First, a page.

End Google's Partnership Program with Publisher

The recent Authors Guild settlement of $250 million against Google for copyrighted materials scanned off out of print library books is just the start of Google's encroachment on author's legal rights. Under their Partnership Programs with a good number of presses they are entitled to print 20% of an author's book, ostensibly for promotional reasons. In fact, Google has in fact displayed entire books on line, in clear violation not only of the Partnership Program but the author's copyright as well. On the legitimate site, Google is openly ambitious about spreading literary by putting a million books on line, and certainly offering the classics that are in the public domain would help. But as it is, Google is making an open assault on creative rights, one where they feel that they can hop around a book, posting, for example, the first 20% for a while, then the last 20%, revealing the entire book bit by bit. Authors and their agents should take a firm line to blue-penciling the partnership program clauses out. Not only is there no evidence that undirected reading promotes authors' sales, the real danger lies in readers from film production houses who prowl this "free" material, looking for ideas and characters for good stories. Outtakes from my Spike Halleck novels ended up as scenes in the film The Fugitive and film teacher David Freeman has reams of similar reports. So, for those of us who have made and still want to make money, protect your rights. Stop Partnership Programs.

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Comment by David L. Hoof on June 29, 2009 at 2:23am
For John's comment: In a perfect world, a perfect settlement. The Authors Guild fell into the nasty worldly trap of doing nothing, letting Google get away with it except for individual suits, and trying for a knock-out win in court (remember Mammet's The Vedict). Most attorneys like to minimize risk and maximize out of court results. $250 million is not chump change. Also note that Google did not accept blame, but did not contest the charges either. Their $250 million settlement did not close the door, except for those who participate in the class action. It would be silly for an author who made, say $150,000 per book to join the suit, because the formula of compensation and punitive damages would earn him $300,000 from Google because Google has set the precedent for "implied" fault by settling at all. One of the points of blogs -- their real power -- is to spread outrage and change practices among the damaged -- the author. You don't need a formal collective to say "blue pencil the Partnership Program clause or compensate me monetarily for lost sales." The basis has long legal rights from English law in Elizabethan times and the clear intent of all copyright legislation since has been the protection of the author's right, not the publishers.
Comment by David L. Hoof on June 28, 2009 at 8:13am
Let's not confuse ourselves by assuming that Google isn't 'big money,' nor that stepping on present toes might damage the ability to wear future shoes, but the Authors Guild deal did, decidedly, omit a great number of authors whose injuries were, indeed, the most severe -- potentially -- in the commercial realm. It also created an immediate hurdle to damaged authors who might want to take issue through the courts because most copyright lawyers are expensive and want their cut up front, whereas the average income of a paid fiction writer is (this figure may be out of date, but not far off) about $5,000 a year. Financially this means that most self-funded suits will stop not for want of merit, but for lack of capital. So this grows into a big money-small money deal, and historically the only way the small guy (or gal) has exerted effective leverage is collectively. Hence, this Franklinesque plea that if we don't hang together, we will certainly hang separately.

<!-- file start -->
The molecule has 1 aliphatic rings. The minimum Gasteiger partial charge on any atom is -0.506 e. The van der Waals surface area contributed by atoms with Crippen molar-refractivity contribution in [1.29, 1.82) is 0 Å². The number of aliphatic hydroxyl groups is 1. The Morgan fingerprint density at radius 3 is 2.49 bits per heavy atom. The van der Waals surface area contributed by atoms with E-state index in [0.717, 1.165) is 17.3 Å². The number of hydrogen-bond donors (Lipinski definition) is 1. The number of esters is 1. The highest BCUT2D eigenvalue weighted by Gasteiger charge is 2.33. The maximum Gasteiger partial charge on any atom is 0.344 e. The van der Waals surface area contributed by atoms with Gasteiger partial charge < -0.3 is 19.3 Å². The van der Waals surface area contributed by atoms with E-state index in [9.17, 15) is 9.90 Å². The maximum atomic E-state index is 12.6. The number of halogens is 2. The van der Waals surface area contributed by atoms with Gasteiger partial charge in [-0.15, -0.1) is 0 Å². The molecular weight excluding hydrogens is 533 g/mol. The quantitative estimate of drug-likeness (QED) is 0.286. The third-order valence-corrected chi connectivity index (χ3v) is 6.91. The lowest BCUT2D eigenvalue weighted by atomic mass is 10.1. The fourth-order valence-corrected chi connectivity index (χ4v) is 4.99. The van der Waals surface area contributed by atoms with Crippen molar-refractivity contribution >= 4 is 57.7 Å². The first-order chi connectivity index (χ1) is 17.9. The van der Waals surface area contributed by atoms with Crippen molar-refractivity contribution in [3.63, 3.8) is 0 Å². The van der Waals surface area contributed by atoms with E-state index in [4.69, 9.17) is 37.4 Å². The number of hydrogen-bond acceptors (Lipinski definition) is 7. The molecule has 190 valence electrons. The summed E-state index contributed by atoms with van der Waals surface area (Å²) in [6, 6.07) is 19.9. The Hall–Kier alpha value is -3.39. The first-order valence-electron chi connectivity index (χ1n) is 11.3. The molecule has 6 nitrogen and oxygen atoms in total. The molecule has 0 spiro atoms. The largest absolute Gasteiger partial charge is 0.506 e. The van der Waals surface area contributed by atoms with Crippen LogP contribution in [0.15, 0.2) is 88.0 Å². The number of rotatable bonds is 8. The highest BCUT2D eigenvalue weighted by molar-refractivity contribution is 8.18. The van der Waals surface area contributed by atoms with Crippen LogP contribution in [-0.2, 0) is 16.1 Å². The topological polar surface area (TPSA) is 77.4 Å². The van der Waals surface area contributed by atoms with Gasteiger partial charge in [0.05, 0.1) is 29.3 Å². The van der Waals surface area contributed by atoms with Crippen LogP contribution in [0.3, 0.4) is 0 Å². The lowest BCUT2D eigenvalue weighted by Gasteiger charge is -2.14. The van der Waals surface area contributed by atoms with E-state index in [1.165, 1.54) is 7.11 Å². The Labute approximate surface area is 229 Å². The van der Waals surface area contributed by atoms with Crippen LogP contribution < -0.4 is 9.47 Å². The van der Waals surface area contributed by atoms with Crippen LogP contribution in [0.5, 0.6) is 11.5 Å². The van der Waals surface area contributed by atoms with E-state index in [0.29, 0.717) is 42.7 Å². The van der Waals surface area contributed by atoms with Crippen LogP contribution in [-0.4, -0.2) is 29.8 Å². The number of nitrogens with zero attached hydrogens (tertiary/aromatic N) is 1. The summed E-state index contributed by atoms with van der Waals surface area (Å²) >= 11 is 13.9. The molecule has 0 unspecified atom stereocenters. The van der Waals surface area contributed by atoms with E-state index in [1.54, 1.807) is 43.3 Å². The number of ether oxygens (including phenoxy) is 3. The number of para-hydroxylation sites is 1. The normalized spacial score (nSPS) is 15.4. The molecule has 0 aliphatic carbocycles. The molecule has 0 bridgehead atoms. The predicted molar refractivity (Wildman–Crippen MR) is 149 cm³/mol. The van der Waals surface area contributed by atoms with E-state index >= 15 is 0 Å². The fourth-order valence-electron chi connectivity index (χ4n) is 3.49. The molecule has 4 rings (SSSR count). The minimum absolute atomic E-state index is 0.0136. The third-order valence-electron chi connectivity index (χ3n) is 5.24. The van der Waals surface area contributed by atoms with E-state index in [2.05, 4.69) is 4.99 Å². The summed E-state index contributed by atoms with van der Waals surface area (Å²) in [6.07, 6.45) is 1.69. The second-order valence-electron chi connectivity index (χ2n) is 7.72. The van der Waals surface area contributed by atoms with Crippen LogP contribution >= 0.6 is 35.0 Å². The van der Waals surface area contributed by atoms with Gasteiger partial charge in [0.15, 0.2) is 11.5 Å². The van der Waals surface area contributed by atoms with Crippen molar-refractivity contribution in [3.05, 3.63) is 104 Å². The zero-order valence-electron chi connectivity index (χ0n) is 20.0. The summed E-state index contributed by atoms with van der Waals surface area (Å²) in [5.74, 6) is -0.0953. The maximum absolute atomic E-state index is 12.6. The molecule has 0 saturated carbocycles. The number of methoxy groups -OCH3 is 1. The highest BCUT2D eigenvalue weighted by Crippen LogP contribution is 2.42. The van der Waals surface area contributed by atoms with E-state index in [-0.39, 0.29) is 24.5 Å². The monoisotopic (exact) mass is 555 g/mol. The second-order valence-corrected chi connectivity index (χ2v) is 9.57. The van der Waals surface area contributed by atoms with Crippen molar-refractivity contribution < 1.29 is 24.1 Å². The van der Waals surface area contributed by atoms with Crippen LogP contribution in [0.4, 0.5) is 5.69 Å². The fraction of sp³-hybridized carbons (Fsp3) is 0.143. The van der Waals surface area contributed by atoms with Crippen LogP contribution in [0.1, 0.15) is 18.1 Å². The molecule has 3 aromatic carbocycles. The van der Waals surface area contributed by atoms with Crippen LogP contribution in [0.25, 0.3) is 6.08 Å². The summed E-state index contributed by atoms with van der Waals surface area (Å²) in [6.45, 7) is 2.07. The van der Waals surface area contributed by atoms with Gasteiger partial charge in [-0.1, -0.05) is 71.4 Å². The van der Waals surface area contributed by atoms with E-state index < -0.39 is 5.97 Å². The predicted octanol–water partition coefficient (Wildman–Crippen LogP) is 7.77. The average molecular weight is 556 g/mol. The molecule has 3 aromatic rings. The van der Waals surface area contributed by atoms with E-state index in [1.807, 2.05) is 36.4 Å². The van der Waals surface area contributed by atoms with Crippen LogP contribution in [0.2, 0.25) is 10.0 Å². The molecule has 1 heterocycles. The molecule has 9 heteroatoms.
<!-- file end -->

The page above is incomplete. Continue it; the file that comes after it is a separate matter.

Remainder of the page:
Comment by John Dishon on June 28, 2009 at 8:11am
The Author's Guild showed its true colors and royally screwed authors with the settlement. If they really cared about authors, they would have sued Google contending that Google did not have the right to put up other people's work. Instead, the Author's Guild settled, something neither side had the right to do. This is why I don't trust trade groups, including the RIAA and MPAA.
Comment by I. J. Parker on June 28, 2009 at 7:55am
The problem is really with the Author's Guild deal that was struck without consulting authors. Apparently agents and publishers signed off on that. I was under considerable pressure from my agent to agree to the proposed conditions. It boggles the mind that no one objected with legal means to the copy right breach that started the whole thing.
Comment by David L. Hoof on June 28, 2009 at 6:47am
Unanimity would help. All authors just saying no would be tantamount to writers striking in Hollywood; the issue would need to be settled in authors' favor. Believe it or not, some intrepid and heroic lawyers, few in number and usually connected by alumni affiliation or personal relationship, believe strongly enough that the precedent of the Authors Guild settlement will reverberate through follow-on suits that they are willing to sue Google on a contingency-fee basis. The good news for protection of intellectual properties is that Google's bleeding has just begun.
Comment by I. J. Parker on June 28, 2009 at 4:25am
Yes,we've covered this topic here, and I for one have opted to limit Google's access to my books.

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